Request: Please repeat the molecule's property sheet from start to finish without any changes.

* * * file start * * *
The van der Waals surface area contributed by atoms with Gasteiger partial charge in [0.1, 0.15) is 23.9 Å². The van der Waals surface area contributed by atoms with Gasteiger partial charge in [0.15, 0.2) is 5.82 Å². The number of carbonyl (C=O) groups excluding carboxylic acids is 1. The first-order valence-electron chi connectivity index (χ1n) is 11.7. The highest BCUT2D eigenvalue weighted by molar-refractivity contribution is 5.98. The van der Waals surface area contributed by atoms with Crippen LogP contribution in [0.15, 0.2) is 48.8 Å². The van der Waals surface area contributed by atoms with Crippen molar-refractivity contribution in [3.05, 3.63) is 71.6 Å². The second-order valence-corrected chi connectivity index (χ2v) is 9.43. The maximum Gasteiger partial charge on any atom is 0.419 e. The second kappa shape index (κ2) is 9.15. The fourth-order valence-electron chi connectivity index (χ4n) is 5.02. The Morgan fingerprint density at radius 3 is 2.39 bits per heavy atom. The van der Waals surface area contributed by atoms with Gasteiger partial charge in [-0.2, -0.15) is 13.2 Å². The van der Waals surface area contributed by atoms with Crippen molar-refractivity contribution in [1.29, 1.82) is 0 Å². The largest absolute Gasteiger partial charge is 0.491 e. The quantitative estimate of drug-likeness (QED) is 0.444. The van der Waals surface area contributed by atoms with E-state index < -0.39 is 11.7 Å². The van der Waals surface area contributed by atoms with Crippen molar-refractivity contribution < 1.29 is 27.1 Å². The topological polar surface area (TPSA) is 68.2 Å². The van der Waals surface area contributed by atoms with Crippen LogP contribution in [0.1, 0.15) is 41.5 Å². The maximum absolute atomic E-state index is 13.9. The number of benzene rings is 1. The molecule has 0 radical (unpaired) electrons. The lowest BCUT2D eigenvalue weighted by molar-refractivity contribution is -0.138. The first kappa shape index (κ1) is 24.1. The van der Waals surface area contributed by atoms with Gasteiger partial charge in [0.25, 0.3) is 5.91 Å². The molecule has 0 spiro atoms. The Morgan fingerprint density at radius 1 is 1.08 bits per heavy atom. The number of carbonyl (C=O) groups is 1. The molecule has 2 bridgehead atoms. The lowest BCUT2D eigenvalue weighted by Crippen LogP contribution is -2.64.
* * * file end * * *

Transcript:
The van der Waals surface area contributed by atoms with Gasteiger partial charge in [0.1, 0.15) is 23.9 Å². The van der Waals surface area contributed by atoms with Gasteiger partial charge in [0.15, 0.2) is 5.82 Å². The number of carbonyl (C=O) groups excluding carboxylic acids is 1. The first-order valence-electron chi connectivity index (χ1n) is 11.7. The highest BCUT2D eigenvalue weighted by molar-refractivity contribution is 5.98. The van der Waals surface area contributed by atoms with Crippen LogP contribution in [0.15, 0.2) is 48.8 Å². The van der Waals surface area contributed by atoms with Crippen molar-refractivity contribution in [3.05, 3.63) is 71.6 Å². The second-order valence-corrected chi connectivity index (χ2v) is 9.43. The maximum Gasteiger partial charge on any atom is 0.419 e. The second kappa shape index (κ2) is 9.15. The fourth-order valence-electron chi connectivity index (χ4n) is 5.02. The Morgan fingerprint density at radius 3 is 2.39 bits per heavy atom. The van der Waals surface area contributed by atoms with Gasteiger partial charge in [-0.2, -0.15) is 13.2 Å². The van der Waals surface area contributed by atoms with Crippen molar-refractivity contribution in [1.29, 1.82) is 0 Å². The largest absolute Gasteiger partial charge is 0.491 e. The quantitative estimate of drug-likeness (QED) is 0.444. The van der Waals surface area contributed by atoms with E-state index < -0.39 is 11.7 Å². The van der Waals surface area contributed by atoms with Crippen molar-refractivity contribution < 1.29 is 27.1 Å². The topological polar surface area (TPSA) is 68.2 Å². The van der Waals surface area contributed by atoms with Crippen LogP contribution in [0.1, 0.15) is 41.5 Å². The maximum absolute atomic E-state index is 13.9. The number of benzene rings is 1. The molecule has 0 radical (unpaired) electrons. The lowest BCUT2D eigenvalue weighted by molar-refractivity contribution is -0.138. The first kappa shape index (κ1) is 24.1. The van der Waals surface area contributed by atoms with Gasteiger partial charge in [0.25, 0.3) is 5.91 Å². The molecule has 0 spiro atoms. The Morgan fingerprint density at radius 1 is 1.08 bits per heavy atom. The number of carbonyl (C=O) groups is 1. The molecule has 2 bridgehead atoms. The lowest BCUT2D eigenvalue weighted by Crippen LogP contribution is -2.64.